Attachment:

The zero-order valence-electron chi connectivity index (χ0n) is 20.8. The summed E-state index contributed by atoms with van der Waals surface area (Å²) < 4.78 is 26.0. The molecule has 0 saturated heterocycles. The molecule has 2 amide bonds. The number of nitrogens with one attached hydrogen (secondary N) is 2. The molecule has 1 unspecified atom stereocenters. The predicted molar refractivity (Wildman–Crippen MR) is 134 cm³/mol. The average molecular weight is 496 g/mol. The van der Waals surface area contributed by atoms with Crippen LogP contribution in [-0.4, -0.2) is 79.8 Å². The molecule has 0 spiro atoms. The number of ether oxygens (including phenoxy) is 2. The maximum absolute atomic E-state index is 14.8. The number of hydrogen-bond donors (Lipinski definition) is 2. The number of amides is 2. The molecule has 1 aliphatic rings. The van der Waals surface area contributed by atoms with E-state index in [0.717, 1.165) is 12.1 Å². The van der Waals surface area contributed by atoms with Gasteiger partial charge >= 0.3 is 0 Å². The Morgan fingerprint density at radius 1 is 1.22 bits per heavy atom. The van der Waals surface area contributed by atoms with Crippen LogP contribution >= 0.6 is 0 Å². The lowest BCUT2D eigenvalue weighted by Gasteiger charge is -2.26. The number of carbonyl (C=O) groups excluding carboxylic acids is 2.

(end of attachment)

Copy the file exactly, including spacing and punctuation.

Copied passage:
The zero-order valence-electron chi connectivity index (χ0n) is 20.8. The summed E-state index contributed by atoms with van der Waals surface area (Å²) < 4.78 is 26.0. The molecule has 0 saturated heterocycles. The molecule has 2 amide bonds. The number of nitrogens with one attached hydrogen (secondary N) is 2. The molecule has 1 unspecified atom stereocenters. The predicted molar refractivity (Wildman–Crippen MR) is 134 cm³/mol. The average molecular weight is 496 g/mol. The van der Waals surface area contributed by atoms with Crippen LogP contribution in [-0.4, -0.2) is 79.8 Å². The molecule has 0 spiro atoms. The number of ether oxygens (including phenoxy) is 2. The maximum absolute atomic E-state index is 14.8. The number of hydrogen-bond donors (Lipinski definition) is 2. The number of amides is 2. The molecule has 1 aliphatic rings. The van der Waals surface area contributed by atoms with E-state index in [0.717, 1.165) is 12.1 Å². The van der Waals surface area contributed by atoms with Gasteiger partial charge >= 0.3 is 0 Å². The Morgan fingerprint density at radius 1 is 1.22 bits per heavy atom. The van der Waals surface area contributed by atoms with Crippen LogP contribution >= 0.6 is 0 Å². The lowest BCUT2D eigenvalue weighted by Gasteiger charge is -2.26. The number of carbonyl (C=O) groups excluding carboxylic acids is 2.